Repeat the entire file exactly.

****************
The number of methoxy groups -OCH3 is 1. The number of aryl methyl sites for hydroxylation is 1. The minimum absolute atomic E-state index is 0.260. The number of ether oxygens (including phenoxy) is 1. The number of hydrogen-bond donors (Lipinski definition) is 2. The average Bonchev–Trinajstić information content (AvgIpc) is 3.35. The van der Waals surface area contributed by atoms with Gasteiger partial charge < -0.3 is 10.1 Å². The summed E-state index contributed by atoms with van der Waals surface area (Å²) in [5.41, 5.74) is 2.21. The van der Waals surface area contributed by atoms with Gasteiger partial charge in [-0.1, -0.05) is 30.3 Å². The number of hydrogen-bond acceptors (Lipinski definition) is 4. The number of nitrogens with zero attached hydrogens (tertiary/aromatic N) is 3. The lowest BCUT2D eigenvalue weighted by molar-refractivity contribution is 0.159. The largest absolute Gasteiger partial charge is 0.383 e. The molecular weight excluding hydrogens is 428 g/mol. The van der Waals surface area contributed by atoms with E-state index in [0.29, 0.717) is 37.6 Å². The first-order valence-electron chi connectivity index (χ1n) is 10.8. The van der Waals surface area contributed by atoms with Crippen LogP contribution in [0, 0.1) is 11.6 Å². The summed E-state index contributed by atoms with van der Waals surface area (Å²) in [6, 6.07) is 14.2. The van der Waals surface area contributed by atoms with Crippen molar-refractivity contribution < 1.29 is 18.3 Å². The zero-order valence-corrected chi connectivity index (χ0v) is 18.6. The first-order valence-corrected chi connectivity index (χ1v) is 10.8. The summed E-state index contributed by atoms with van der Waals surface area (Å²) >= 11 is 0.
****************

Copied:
The number of methoxy groups -OCH3 is 1. The number of aryl methyl sites for hydroxylation is 1. The minimum absolute atomic E-state index is 0.260. The number of ether oxygens (including phenoxy) is 1. The number of hydrogen-bond donors (Lipinski definition) is 2. The average Bonchev–Trinajstić information content (AvgIpc) is 3.35. The van der Waals surface area contributed by atoms with Gasteiger partial charge < -0.3 is 10.1 Å². The summed E-state index contributed by atoms with van der Waals surface area (Å²) in [5.41, 5.74) is 2.21. The van der Waals surface area contributed by atoms with Gasteiger partial charge in [-0.1, -0.05) is 30.3 Å². The number of hydrogen-bond acceptors (Lipinski definition) is 4. The number of nitrogens with zero attached hydrogens (tertiary/aromatic N) is 3. The lowest BCUT2D eigenvalue weighted by molar-refractivity contribution is 0.159. The largest absolute Gasteiger partial charge is 0.383 e. The molecular weight excluding hydrogens is 428 g/mol. The van der Waals surface area contributed by atoms with E-state index in [0.29, 0.717) is 37.6 Å². The first-order valence-electron chi connectivity index (χ1n) is 10.8. The van der Waals surface area contributed by atoms with Crippen LogP contribution in [0, 0.1) is 11.6 Å². The summed E-state index contributed by atoms with van der Waals surface area (Å²) in [6, 6.07) is 14.2. The van der Waals surface area contributed by atoms with Crippen molar-refractivity contribution < 1.29 is 18.3 Å². The zero-order valence-corrected chi connectivity index (χ0v) is 18.6. The first-order valence-corrected chi connectivity index (χ1v) is 10.8. The summed E-state index contributed by atoms with van der Waals surface area (Å²) >= 11 is 0.